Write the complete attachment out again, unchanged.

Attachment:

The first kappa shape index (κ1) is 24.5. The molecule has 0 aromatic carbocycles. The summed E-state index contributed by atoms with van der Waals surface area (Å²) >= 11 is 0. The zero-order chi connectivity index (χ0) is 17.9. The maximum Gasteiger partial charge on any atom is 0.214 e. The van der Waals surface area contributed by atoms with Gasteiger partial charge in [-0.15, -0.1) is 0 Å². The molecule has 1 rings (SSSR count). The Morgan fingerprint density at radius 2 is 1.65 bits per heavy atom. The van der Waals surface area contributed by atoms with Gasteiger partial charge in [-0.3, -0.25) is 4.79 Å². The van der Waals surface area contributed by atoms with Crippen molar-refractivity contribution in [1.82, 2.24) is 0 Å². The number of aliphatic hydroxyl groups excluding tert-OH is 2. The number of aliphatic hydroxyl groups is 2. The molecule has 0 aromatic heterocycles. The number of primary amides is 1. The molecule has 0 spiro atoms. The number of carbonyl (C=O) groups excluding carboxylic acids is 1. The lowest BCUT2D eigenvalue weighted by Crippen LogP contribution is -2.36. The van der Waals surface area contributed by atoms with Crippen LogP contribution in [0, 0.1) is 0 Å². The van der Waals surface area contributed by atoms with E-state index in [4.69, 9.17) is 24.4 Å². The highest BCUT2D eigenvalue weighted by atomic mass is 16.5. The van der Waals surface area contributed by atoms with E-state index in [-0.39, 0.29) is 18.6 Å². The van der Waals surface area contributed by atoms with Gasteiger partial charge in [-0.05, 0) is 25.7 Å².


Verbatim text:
The first kappa shape index (κ1) is 24.5. The molecule has 0 aromatic carbocycles. The summed E-state index contributed by atoms with van der Waals surface area (Å²) >= 11 is 0. The zero-order chi connectivity index (χ0) is 17.9. The maximum Gasteiger partial charge on any atom is 0.214 e. The van der Waals surface area contributed by atoms with Gasteiger partial charge in [-0.15, -0.1) is 0 Å². The molecule has 1 rings (SSSR count). The Morgan fingerprint density at radius 2 is 1.65 bits per heavy atom. The van der Waals surface area contributed by atoms with Gasteiger partial charge in [-0.3, -0.25) is 4.79 Å². The van der Waals surface area contributed by atoms with Crippen molar-refractivity contribution in [1.82, 2.24) is 0 Å². The number of aliphatic hydroxyl groups excluding tert-OH is 2. The number of aliphatic hydroxyl groups is 2. The molecule has 0 aromatic heterocycles. The number of primary amides is 1. The molecule has 0 spiro atoms. The number of carbonyl (C=O) groups excluding carboxylic acids is 1. The lowest BCUT2D eigenvalue weighted by Crippen LogP contribution is -2.36. The van der Waals surface area contributed by atoms with Crippen LogP contribution in [0, 0.1) is 0 Å². The van der Waals surface area contributed by atoms with E-state index in [4.69, 9.17) is 24.4 Å². The highest BCUT2D eigenvalue weighted by atomic mass is 16.5. The van der Waals surface area contributed by atoms with E-state index in [-0.39, 0.29) is 18.6 Å². The van der Waals surface area contributed by atoms with Gasteiger partial charge in [-0.05, 0) is 25.7 Å².